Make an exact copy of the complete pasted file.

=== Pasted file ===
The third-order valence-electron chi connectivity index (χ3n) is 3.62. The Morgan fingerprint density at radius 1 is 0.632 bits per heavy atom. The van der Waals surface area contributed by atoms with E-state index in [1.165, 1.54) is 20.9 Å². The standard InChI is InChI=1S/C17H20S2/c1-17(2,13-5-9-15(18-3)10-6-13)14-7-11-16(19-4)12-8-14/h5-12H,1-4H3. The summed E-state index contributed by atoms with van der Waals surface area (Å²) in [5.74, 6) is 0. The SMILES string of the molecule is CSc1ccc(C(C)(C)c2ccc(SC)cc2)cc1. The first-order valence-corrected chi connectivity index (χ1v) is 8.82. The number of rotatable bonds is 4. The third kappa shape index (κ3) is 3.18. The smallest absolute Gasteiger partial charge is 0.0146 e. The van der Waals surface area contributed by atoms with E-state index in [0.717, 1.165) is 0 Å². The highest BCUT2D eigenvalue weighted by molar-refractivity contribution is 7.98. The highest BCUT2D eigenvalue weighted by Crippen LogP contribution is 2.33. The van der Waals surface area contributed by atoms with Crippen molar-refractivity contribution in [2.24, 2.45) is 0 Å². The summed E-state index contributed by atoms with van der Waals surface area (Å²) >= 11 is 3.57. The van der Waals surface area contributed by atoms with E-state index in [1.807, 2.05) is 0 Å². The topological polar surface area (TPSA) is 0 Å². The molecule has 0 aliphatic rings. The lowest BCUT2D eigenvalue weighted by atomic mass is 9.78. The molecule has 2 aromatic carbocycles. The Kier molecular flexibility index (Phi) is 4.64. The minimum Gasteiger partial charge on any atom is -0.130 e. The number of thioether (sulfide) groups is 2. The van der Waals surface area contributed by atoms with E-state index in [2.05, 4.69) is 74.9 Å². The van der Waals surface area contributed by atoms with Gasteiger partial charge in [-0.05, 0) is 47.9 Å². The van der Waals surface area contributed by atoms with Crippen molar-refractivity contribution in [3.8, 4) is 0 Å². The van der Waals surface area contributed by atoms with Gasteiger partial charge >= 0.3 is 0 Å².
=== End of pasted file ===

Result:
The third-order valence-electron chi connectivity index (χ3n) is 3.62. The Morgan fingerprint density at radius 1 is 0.632 bits per heavy atom. The van der Waals surface area contributed by atoms with E-state index in [1.165, 1.54) is 20.9 Å². The standard InChI is InChI=1S/C17H20S2/c1-17(2,13-5-9-15(18-3)10-6-13)14-7-11-16(19-4)12-8-14/h5-12H,1-4H3. The summed E-state index contributed by atoms with van der Waals surface area (Å²) in [5.74, 6) is 0. The SMILES string of the molecule is CSc1ccc(C(C)(C)c2ccc(SC)cc2)cc1. The first-order valence-corrected chi connectivity index (χ1v) is 8.82. The number of rotatable bonds is 4. The third kappa shape index (κ3) is 3.18. The smallest absolute Gasteiger partial charge is 0.0146 e. The van der Waals surface area contributed by atoms with E-state index in [0.717, 1.165) is 0 Å². The highest BCUT2D eigenvalue weighted by molar-refractivity contribution is 7.98. The highest BCUT2D eigenvalue weighted by Crippen LogP contribution is 2.33. The van der Waals surface area contributed by atoms with Crippen molar-refractivity contribution in [2.24, 2.45) is 0 Å². The summed E-state index contributed by atoms with van der Waals surface area (Å²) >= 11 is 3.57. The van der Waals surface area contributed by atoms with E-state index in [1.807, 2.05) is 0 Å². The topological polar surface area (TPSA) is 0 Å². The molecule has 0 aliphatic rings. The lowest BCUT2D eigenvalue weighted by atomic mass is 9.78. The molecule has 2 aromatic carbocycles. The Kier molecular flexibility index (Phi) is 4.64. The minimum Gasteiger partial charge on any atom is -0.130 e. The number of thioether (sulfide) groups is 2. The van der Waals surface area contributed by atoms with E-state index in [2.05, 4.69) is 74.9 Å². The van der Waals surface area contributed by atoms with Gasteiger partial charge in [-0.05, 0) is 47.9 Å². The van der Waals surface area contributed by atoms with Crippen molar-refractivity contribution in [3.8, 4) is 0 Å². The van der Waals surface area contributed by atoms with Gasteiger partial charge >= 0.3 is 0 Å².